After the insanity that comprise the 1977-1979 Calbee issues, 1980 is a cake walk. Actually, this is the first year Calbee's release becomes a one-year set. Starting with its initial release, Calbee's 1970s sets overlap years and/or have confusing or non-existent numbering schemes.
The 1980 set is numbered straight from 1 to 296, and was issued in multiple series. This year is notable due to the change in card size, a change that occurred in the middle of the year, literally in the middle of a series. Also found consistently from this point on is the issue year. For all 1980 Calbees, the year is found at the top, centered on the same line as the card number.
The third series (#97-146) comes with its own variations. The title of this series is Middle Game Series, and can be found with black backs in addition to the regular pink backs. I've never really looked for any, but I don't recall seeing a black-backed 1980 card. I'll have to pay attention next time I'm around vintage Calbee. The backs of these cards have team flag logos at the top. The fronts again have the series name as well as the player and team.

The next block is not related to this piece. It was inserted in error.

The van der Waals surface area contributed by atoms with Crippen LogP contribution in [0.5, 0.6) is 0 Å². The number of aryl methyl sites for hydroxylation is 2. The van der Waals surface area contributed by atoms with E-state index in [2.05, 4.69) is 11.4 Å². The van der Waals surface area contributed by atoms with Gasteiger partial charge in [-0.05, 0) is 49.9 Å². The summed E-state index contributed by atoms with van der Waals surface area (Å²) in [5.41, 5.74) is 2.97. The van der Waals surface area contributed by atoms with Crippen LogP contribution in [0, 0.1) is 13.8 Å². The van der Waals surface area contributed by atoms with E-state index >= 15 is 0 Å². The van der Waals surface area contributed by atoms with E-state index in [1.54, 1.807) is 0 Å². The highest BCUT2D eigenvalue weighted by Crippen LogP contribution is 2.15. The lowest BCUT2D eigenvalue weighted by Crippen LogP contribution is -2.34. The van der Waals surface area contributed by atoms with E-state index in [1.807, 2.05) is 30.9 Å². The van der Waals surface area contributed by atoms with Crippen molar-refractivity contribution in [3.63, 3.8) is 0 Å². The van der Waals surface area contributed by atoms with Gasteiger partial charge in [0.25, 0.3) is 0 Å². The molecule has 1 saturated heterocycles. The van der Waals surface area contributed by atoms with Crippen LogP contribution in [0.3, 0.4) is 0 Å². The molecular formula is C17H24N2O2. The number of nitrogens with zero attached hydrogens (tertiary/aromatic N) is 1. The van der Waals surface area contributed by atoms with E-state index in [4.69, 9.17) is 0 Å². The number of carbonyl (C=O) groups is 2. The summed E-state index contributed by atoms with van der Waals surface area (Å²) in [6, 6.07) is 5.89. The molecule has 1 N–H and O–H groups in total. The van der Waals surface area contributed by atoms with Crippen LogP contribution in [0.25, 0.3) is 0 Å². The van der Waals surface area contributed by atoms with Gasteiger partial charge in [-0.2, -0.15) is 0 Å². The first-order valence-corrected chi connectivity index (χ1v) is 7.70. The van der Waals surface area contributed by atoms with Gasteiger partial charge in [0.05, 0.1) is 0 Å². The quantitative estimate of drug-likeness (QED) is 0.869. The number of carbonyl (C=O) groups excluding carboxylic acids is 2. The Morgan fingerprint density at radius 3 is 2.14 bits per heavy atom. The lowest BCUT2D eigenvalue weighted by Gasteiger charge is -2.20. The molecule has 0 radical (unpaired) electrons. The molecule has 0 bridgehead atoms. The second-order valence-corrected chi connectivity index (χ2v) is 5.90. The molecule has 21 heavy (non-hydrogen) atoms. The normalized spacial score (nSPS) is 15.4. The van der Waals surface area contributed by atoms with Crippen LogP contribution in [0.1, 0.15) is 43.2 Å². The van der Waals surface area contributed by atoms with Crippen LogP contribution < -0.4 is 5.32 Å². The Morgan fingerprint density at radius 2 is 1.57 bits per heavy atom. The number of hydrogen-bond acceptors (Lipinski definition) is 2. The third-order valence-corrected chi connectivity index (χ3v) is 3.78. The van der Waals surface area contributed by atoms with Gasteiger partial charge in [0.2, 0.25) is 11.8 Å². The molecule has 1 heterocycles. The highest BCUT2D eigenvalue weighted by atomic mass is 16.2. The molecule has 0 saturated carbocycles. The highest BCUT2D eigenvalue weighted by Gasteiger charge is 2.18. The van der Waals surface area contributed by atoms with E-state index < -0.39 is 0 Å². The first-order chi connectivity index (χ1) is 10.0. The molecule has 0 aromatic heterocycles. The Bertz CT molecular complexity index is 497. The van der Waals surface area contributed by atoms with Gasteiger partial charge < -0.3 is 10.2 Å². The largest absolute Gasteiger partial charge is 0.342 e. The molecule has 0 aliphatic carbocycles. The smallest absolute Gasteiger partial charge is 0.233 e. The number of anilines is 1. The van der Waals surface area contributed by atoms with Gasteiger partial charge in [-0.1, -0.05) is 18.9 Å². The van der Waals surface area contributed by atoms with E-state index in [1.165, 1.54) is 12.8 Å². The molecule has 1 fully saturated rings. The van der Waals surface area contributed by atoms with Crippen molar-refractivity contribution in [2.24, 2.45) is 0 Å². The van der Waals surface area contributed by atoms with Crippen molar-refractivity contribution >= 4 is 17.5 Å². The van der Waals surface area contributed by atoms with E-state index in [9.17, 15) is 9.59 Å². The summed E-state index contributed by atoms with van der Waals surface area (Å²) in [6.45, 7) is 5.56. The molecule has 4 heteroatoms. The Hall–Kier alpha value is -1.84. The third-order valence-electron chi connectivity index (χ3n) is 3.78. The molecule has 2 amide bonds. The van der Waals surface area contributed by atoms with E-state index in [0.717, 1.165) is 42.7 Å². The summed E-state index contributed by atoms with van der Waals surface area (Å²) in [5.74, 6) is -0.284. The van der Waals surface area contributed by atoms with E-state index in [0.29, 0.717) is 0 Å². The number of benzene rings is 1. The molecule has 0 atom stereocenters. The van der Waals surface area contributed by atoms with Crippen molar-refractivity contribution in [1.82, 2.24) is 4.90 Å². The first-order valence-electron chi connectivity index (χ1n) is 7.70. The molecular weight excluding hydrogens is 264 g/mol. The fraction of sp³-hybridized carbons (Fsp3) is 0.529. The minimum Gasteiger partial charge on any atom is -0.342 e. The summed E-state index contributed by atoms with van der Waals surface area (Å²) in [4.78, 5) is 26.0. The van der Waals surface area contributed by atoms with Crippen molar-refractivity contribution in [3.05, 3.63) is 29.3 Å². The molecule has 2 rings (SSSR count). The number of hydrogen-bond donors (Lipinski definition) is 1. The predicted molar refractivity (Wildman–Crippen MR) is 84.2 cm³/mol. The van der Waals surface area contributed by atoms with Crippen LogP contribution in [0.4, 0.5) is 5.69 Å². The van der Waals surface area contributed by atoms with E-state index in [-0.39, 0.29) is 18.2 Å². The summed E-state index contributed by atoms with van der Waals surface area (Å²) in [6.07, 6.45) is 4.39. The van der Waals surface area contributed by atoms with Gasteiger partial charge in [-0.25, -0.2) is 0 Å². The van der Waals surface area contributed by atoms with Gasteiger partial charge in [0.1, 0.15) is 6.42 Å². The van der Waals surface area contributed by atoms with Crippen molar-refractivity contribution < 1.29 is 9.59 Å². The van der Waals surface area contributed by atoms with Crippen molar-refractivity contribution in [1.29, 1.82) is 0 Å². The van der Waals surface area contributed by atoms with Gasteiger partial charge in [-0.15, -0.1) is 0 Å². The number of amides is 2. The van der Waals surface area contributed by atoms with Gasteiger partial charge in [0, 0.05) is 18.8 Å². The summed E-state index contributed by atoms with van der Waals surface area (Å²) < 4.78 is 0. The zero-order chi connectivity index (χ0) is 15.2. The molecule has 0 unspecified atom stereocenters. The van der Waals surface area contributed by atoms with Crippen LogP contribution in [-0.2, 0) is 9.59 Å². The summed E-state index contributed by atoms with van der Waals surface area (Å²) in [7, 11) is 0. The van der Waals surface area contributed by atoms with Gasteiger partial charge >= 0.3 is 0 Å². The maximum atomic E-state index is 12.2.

The All-Star Game Series is the fourth issued, numbered 147-196. Instead of a team flag on the back, a league flag logo is centered at the top of the back of the card. And the fronts contain only "All Star Game" in Japanese; no player names are given on the fronts, though backs do identify the player.
The remaining cards, numbered 197-296, aren't identified as a particular series. Given the way the first four series were issued, I'm going to assume these were issued in two series (#197-246, 247-296). This would put it in line with Series 2, 3, and 4 in terms of series size (50 cards). These final 100 cards have team logos in the upper left corner on the back. The front text includes the player's name and team at the bottom.
Homerun Card holders could receive one of two albums as prizes.
The first type is yellow with no date identification. The front has a red banner with white text that reads "Baseball Card Album" in katakana with a photo of a Giants player (Oh) batting; another Giants player and the opposing catcher are visible in the photo.
The second type is much easier to identify, with "Baseball Card Album '80" printed in English on the front, and "'80" in big print on the spine.